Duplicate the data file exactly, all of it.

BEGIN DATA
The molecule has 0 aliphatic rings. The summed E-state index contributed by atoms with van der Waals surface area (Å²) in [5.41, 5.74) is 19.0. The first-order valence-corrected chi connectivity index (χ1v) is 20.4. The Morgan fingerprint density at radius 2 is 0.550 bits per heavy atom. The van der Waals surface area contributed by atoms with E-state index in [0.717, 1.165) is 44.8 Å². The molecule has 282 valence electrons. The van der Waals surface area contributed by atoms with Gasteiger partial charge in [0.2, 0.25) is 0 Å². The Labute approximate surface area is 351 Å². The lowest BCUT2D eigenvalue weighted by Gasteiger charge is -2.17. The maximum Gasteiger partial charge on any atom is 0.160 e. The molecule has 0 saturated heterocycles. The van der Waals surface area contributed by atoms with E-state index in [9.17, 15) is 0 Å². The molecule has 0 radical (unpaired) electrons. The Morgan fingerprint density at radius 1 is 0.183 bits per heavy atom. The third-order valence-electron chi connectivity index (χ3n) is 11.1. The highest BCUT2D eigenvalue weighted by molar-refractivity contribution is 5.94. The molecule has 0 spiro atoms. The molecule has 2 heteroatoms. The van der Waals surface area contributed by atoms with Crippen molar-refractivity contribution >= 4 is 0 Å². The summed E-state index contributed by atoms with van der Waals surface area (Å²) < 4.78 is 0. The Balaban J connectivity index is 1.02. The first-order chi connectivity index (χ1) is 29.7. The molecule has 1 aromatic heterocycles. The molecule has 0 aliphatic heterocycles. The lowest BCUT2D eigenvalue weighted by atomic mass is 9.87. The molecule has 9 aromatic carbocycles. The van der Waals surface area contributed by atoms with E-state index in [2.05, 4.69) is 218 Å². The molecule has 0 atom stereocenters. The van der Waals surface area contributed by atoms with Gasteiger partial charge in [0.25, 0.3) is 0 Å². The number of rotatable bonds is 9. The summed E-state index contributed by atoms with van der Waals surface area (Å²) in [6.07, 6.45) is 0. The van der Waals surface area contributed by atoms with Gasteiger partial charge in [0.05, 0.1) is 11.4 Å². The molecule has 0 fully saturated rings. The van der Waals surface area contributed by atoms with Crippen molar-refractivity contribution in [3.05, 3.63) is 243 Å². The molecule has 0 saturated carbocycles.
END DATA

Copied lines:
The molecule has 0 aliphatic rings. The summed E-state index contributed by atoms with van der Waals surface area (Å²) in [5.41, 5.74) is 19.0. The first-order valence-corrected chi connectivity index (χ1v) is 20.4. The Morgan fingerprint density at radius 2 is 0.550 bits per heavy atom. The van der Waals surface area contributed by atoms with E-state index in [0.717, 1.165) is 44.8 Å². The molecule has 282 valence electrons. The van der Waals surface area contributed by atoms with Gasteiger partial charge in [0.2, 0.25) is 0 Å². The Labute approximate surface area is 351 Å². The lowest BCUT2D eigenvalue weighted by Gasteiger charge is -2.17. The maximum Gasteiger partial charge on any atom is 0.160 e. The molecule has 0 saturated heterocycles. The van der Waals surface area contributed by atoms with E-state index in [9.17, 15) is 0 Å². The molecule has 0 radical (unpaired) electrons. The Morgan fingerprint density at radius 1 is 0.183 bits per heavy atom. The third-order valence-electron chi connectivity index (χ3n) is 11.1. The highest BCUT2D eigenvalue weighted by molar-refractivity contribution is 5.94. The molecule has 0 spiro atoms. The molecule has 2 heteroatoms. The van der Waals surface area contributed by atoms with Crippen molar-refractivity contribution >= 4 is 0 Å². The summed E-state index contributed by atoms with van der Waals surface area (Å²) < 4.78 is 0. The Balaban J connectivity index is 1.02. The first-order chi connectivity index (χ1) is 29.7. The molecule has 1 aromatic heterocycles. The molecule has 0 aliphatic heterocycles. The lowest BCUT2D eigenvalue weighted by atomic mass is 9.87. The molecule has 9 aromatic carbocycles. The van der Waals surface area contributed by atoms with E-state index in [2.05, 4.69) is 218 Å². The molecule has 0 atom stereocenters. The van der Waals surface area contributed by atoms with Gasteiger partial charge in [0.25, 0.3) is 0 Å². The number of rotatable bonds is 9. The summed E-state index contributed by atoms with van der Waals surface area (Å²) in [6.07, 6.45) is 0. The van der Waals surface area contributed by atoms with Gasteiger partial charge in [0.05, 0.1) is 11.4 Å². The molecule has 0 fully saturated rings. The van der Waals surface area contributed by atoms with Crippen molar-refractivity contribution in [3.05, 3.63) is 243 Å². The molecule has 0 saturated carbocycles.